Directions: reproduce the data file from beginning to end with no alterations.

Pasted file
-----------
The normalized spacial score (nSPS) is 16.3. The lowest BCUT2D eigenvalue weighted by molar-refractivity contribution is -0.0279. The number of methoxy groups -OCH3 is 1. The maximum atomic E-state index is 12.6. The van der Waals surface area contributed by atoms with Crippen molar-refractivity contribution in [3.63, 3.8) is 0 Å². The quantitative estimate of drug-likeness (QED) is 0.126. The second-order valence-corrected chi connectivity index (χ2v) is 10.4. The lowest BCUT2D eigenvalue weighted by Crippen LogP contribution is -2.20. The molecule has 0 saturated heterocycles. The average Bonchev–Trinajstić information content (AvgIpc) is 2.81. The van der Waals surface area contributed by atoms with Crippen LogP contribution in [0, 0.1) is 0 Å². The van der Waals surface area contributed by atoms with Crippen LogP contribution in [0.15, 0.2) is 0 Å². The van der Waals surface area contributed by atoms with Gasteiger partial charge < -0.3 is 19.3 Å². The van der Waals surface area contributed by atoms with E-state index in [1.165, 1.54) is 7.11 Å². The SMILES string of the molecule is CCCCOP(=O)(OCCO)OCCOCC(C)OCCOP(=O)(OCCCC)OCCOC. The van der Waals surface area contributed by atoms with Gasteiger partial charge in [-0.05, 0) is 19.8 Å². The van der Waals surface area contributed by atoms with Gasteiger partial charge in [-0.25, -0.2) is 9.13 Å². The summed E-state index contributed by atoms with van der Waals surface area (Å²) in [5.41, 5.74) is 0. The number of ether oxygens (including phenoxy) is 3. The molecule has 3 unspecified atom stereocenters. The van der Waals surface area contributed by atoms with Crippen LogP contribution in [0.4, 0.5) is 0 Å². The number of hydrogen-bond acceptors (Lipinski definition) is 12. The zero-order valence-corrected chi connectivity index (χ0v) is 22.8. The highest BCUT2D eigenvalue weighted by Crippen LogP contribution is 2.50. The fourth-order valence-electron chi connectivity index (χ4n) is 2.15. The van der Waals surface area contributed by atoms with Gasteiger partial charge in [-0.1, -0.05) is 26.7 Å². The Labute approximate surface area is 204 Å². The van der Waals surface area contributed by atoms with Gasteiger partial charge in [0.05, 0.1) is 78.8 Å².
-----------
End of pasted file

The normalized spacial score (nSPS) is 16.3. The lowest BCUT2D eigenvalue weighted by molar-refractivity contribution is -0.0279. The number of methoxy groups -OCH3 is 1. The maximum atomic E-state index is 12.6. The van der Waals surface area contributed by atoms with Crippen molar-refractivity contribution in [3.63, 3.8) is 0 Å². The quantitative estimate of drug-likeness (QED) is 0.126. The second-order valence-corrected chi connectivity index (χ2v) is 10.4. The lowest BCUT2D eigenvalue weighted by Crippen LogP contribution is -2.20. The molecule has 0 saturated heterocycles. The average Bonchev–Trinajstić information content (AvgIpc) is 2.81. The van der Waals surface area contributed by atoms with Crippen LogP contribution in [0, 0.1) is 0 Å². The van der Waals surface area contributed by atoms with Crippen LogP contribution in [0.15, 0.2) is 0 Å². The van der Waals surface area contributed by atoms with Gasteiger partial charge < -0.3 is 19.3 Å². The van der Waals surface area contributed by atoms with E-state index in [1.165, 1.54) is 7.11 Å². The SMILES string of the molecule is CCCCOP(=O)(OCCO)OCCOCC(C)OCCOP(=O)(OCCCC)OCCOC. The van der Waals surface area contributed by atoms with Gasteiger partial charge in [-0.05, 0) is 19.8 Å². The van der Waals surface area contributed by atoms with Gasteiger partial charge in [-0.25, -0.2) is 9.13 Å². The summed E-state index contributed by atoms with van der Waals surface area (Å²) in [5.41, 5.74) is 0. The number of ether oxygens (including phenoxy) is 3. The molecule has 3 unspecified atom stereocenters. The van der Waals surface area contributed by atoms with Crippen LogP contribution in [0.4, 0.5) is 0 Å². The number of hydrogen-bond acceptors (Lipinski definition) is 12. The zero-order valence-corrected chi connectivity index (χ0v) is 22.8. The highest BCUT2D eigenvalue weighted by Crippen LogP contribution is 2.50. The fourth-order valence-electron chi connectivity index (χ4n) is 2.15. The van der Waals surface area contributed by atoms with Gasteiger partial charge in [-0.1, -0.05) is 26.7 Å². The Labute approximate surface area is 204 Å². The van der Waals surface area contributed by atoms with Gasteiger partial charge in [0.05, 0.1) is 78.8 Å².